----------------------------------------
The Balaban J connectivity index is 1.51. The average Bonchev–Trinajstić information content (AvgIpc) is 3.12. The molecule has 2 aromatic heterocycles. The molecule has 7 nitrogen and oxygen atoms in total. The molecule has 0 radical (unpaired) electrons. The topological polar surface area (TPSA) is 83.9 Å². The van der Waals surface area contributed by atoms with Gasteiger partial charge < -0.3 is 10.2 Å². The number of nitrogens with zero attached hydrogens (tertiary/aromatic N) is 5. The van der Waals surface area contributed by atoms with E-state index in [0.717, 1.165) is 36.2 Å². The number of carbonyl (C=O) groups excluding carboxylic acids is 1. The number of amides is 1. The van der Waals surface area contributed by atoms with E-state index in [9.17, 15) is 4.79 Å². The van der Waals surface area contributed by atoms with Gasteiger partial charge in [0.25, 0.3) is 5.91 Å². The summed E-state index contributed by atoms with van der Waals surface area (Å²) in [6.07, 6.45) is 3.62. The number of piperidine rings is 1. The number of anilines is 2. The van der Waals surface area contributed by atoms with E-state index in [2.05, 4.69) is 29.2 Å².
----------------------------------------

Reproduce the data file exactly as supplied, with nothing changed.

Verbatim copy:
The Balaban J connectivity index is 1.51. The average Bonchev–Trinajstić information content (AvgIpc) is 3.12. The molecule has 2 aromatic heterocycles. The molecule has 7 nitrogen and oxygen atoms in total. The molecule has 0 radical (unpaired) electrons. The topological polar surface area (TPSA) is 83.9 Å². The van der Waals surface area contributed by atoms with Gasteiger partial charge < -0.3 is 10.2 Å². The number of nitrogens with zero attached hydrogens (tertiary/aromatic N) is 5. The van der Waals surface area contributed by atoms with E-state index in [0.717, 1.165) is 36.2 Å². The number of carbonyl (C=O) groups excluding carboxylic acids is 1. The number of amides is 1. The van der Waals surface area contributed by atoms with E-state index in [9.17, 15) is 4.79 Å². The van der Waals surface area contributed by atoms with Gasteiger partial charge in [0.25, 0.3) is 5.91 Å². The summed E-state index contributed by atoms with van der Waals surface area (Å²) in [6.07, 6.45) is 3.62. The number of piperidine rings is 1. The number of anilines is 2. The van der Waals surface area contributed by atoms with E-state index in [2.05, 4.69) is 29.2 Å².